Figure 1. Location of 2D and 3D seismic profiles from 1987 cruise of Fred Moore. Inset shows map of Central America, Cocos plate, and Caribbean plate. Nicoya Peninsula is located just below the "C" in Costa Rica on the inset drawing. The stippled rectangle shows the location of the 3D seismic grid. The longer, labeled lines are 2D profiles.
Figure 2. Simplified interpretation of a section through the lower and middle slope region of the Costa Rica continental margin.
Figure 3. Summary of solid rock volume balance calculations by plotting sediment accumulation vs. time. The diagonal lines represent different rates of accretion as a volume percent of the total incoming sedimentary section assuming zero porosity. Estimates of the accreted volume for the Costa Rica accretionary prism are between the two horizontal dashed lines labeled "observed accretion" This graph represents results pertaining only to the lower slope (from McIntosh, 1992).
Figure 4. A. 10Be (half-life = 1.5 m.y.) concentrations and lithology vs. depth (data from Zheng and Morris, unpubl. data) at DSDP Site 495, offshore of Guatemala. The solid 10Be profile emphasizes the high concentrations of 10Be measured in near-surface sediments and the exponential decay to unmeasurable values at about 200 m (approximately 12 Ma). For the volcanoes to contain 10Be, more than 90% of these uppermost sediments must subduct to the arc source region. The total amount (or inventory) of 10Be in a 1-cm-by-1-cm sediment column = 13.2 x 1012 a/cm2. The 10Be inventory is calculated by integrating beneath the solid 10Be-depth curve shown in the graph. The dashed curve on the graph indicates the distribution of 10Be in the sediments after correcting for radioactive decay (10Bcorr = 5.7 x 1012 a/cm2) during the roughly 2 m.y. required to subduct the sediments from the trench axis to a point beneath the present volcanic front. The bulk atom 10Be/9Be ratio = 460 x 10-11 . This ratio is averaged for the sediment column and uses the decay-corrected 10Becorrconcentration above and the total 9Be abundance. (See Brown et al., 1992; Tera et al., 1986; Monaghan et al., 1988; Morris and Tera, 1989; Morris et al., 1990; and Morris et al., in prep.; for discussion of the 10Be systematics and results from volcanic arcs and oceanic sediments). B. The equivalent diagram for Costa Rica, showing the approximate age-depth-lithology relations in the incoming sediment column. The absence of 10Be in the volcanoes indicates that the uppermost part of the incoming sediment is accreted and/or underplated. The column labeled "hypothetical 10Be conc. for Site CR-2" shows the distribution of 10Be concentrations (curved lines) expected with depth if the intraprism reflectors (horizontal lines) are gently folded décollements ("D"). The age of the packets decreases with depth, but the sediments within a packet are youngest at the top. The 10Be concentrations at proposed Site CR-2 will be at measurable levels if the sediments are younger than about 12 Ma. An absence of 10Be at proposed Site CR-2 implies older ages, which is consistent with episodic erosion or subduction erosion as discussed. The base of the underplated hemipelagic sediments is ~6-11 Ma, and the base of the carbonate is ~24 Ma. Stratigraphy for Costa Rica is inferred from seismic stratigraphy (Shipley and Moore, 1986) and by analogy with DSDP Site 495.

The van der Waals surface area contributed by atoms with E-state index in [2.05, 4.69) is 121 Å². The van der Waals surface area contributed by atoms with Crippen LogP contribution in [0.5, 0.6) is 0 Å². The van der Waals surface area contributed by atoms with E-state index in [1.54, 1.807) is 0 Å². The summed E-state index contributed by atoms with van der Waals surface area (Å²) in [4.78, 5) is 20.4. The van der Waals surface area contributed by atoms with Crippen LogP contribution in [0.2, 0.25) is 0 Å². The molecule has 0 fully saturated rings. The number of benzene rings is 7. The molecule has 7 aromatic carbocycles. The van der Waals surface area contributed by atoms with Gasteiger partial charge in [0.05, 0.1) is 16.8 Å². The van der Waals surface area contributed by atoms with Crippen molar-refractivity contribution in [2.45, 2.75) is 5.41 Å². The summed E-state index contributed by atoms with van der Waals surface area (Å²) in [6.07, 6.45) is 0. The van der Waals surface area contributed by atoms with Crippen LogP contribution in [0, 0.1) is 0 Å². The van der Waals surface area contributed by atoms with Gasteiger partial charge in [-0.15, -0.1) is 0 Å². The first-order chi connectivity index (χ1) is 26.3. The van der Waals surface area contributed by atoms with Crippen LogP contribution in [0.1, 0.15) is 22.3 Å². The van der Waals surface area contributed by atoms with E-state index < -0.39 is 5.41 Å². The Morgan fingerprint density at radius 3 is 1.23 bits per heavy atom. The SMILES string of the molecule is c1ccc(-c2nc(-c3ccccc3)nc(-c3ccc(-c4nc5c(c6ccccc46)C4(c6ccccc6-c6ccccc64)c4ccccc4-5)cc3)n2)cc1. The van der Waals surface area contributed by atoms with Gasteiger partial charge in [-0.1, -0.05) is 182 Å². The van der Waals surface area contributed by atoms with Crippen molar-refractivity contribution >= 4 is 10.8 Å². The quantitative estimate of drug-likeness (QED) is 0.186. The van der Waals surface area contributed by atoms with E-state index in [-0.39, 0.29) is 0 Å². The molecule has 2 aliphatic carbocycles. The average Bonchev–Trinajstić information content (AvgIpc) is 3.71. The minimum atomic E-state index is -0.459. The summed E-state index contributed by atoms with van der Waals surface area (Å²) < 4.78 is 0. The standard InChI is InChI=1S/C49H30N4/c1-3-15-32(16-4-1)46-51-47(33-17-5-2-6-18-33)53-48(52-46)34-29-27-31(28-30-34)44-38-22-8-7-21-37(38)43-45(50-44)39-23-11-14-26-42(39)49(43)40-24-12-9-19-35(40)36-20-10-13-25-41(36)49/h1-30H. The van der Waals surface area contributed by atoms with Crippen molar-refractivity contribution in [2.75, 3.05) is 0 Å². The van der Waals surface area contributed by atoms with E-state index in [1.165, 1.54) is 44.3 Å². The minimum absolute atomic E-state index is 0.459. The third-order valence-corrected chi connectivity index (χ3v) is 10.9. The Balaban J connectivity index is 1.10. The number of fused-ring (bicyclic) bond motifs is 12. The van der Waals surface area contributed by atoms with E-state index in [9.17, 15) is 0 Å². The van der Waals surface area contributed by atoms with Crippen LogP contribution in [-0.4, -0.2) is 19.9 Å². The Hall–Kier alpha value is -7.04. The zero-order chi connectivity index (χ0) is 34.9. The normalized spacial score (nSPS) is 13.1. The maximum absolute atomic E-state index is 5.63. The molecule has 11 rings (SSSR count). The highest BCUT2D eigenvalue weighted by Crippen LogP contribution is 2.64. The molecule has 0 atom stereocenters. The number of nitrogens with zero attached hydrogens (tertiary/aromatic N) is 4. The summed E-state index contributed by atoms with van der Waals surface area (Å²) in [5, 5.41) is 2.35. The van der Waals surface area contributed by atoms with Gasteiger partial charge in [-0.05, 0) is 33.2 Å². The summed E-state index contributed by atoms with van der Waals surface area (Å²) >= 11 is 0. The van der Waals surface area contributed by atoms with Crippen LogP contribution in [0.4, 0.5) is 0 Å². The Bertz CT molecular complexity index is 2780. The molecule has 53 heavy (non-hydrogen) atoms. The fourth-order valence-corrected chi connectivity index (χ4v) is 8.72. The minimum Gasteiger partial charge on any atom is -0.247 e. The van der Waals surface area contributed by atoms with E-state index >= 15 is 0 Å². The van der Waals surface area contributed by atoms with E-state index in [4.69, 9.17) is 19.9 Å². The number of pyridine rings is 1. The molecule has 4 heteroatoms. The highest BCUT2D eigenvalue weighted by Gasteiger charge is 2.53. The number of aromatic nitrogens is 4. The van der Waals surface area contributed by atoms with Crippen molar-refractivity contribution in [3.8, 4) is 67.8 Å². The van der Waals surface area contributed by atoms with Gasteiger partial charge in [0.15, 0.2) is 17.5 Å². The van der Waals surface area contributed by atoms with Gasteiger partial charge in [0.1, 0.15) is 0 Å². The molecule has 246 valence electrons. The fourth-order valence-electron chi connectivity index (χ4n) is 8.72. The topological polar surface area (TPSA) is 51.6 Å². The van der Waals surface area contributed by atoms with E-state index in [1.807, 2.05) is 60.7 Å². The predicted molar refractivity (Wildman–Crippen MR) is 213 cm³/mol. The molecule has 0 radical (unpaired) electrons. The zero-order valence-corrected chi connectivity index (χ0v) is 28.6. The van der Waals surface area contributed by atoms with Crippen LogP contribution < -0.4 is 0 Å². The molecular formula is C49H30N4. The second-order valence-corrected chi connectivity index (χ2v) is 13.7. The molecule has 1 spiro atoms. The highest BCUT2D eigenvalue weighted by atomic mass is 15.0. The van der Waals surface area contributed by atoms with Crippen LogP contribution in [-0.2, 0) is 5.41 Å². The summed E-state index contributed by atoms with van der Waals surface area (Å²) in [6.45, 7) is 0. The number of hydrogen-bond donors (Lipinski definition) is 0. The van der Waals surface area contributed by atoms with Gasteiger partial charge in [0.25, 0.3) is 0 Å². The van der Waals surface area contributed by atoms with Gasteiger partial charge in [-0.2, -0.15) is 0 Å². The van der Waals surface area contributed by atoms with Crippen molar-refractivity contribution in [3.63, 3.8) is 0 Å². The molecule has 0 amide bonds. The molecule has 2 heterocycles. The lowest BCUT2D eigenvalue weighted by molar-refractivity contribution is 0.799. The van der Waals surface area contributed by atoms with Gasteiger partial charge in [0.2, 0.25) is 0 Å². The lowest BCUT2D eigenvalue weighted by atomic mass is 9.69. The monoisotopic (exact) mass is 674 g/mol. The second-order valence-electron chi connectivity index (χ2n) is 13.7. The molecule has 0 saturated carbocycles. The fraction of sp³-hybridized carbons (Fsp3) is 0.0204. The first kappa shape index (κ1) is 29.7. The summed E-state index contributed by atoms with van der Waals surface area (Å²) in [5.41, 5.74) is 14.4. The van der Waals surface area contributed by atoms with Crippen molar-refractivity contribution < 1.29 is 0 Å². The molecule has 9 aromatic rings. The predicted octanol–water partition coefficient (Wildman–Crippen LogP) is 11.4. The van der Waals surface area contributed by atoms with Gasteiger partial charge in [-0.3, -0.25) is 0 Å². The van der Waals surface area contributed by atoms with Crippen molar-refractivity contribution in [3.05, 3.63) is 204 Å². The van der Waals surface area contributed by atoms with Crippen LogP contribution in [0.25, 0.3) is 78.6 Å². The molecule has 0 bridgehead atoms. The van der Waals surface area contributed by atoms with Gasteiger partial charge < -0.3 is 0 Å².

Figure 5. Correlation between Ba flux in subducted sediment and Ba enrichment of arc basalts, for the Northern Antilles (Ant), Marianas (Mar), Tonga (T), Mexico (Mex), Java, Aleutians (Al), and Guatemala (Guat) arcs (after Plank and Langmuir, 1993). These types of correlations, which are present for other elements as well, suggest that volcanic output is linked to sediment input in subduction zones. Line is best fit of solid points; vertical error bars are one standard deviation of the mean of volcanoes within each arc; horizontal error bars represent uncertainties in the thickness of sediment being subducted resulting from variable supply, underplating, and erosion (generally +100 m). Input fluxes do not include accreted material, however (see Plank and Langmuir, 1993). Open circles are for the Costa Rica subduction zone. Ba/Na ratios are for Arenal and Rincon volcanoes (data from Carr and Rose, 1987), which are the Costa Rican volcanoes closest to the proposed drilling transect (these northern Costa Rican volcanoes are also chemically distinct from the alkalic southern Costa Rica volcanoes, as noted by Carr et al., 1990). The Ba fluxes for Costa Rica are calculated from the composition and density of the sedimentary column at Site 495, off Guatemala. The arrow at the open circles shows the effect of frontal accretion on the subducted flux, where increasing amounts of the upper hemipelagic mud unit are removed (total meters of sediment subducted as indicated). Fifty meters of offscraping would bring the Ba flux for Costa Rica in line with the global trend. This is an illustrative example of how chemical fluxes might help to constrain accretionary processes. Accurate estimates require better control of the global trend (from improved constraints on the accretionary dynamics at other subduction zones) and Ba data on the incoming sedimentary column off Costa Rica (e.g., proposed Site CR-1).
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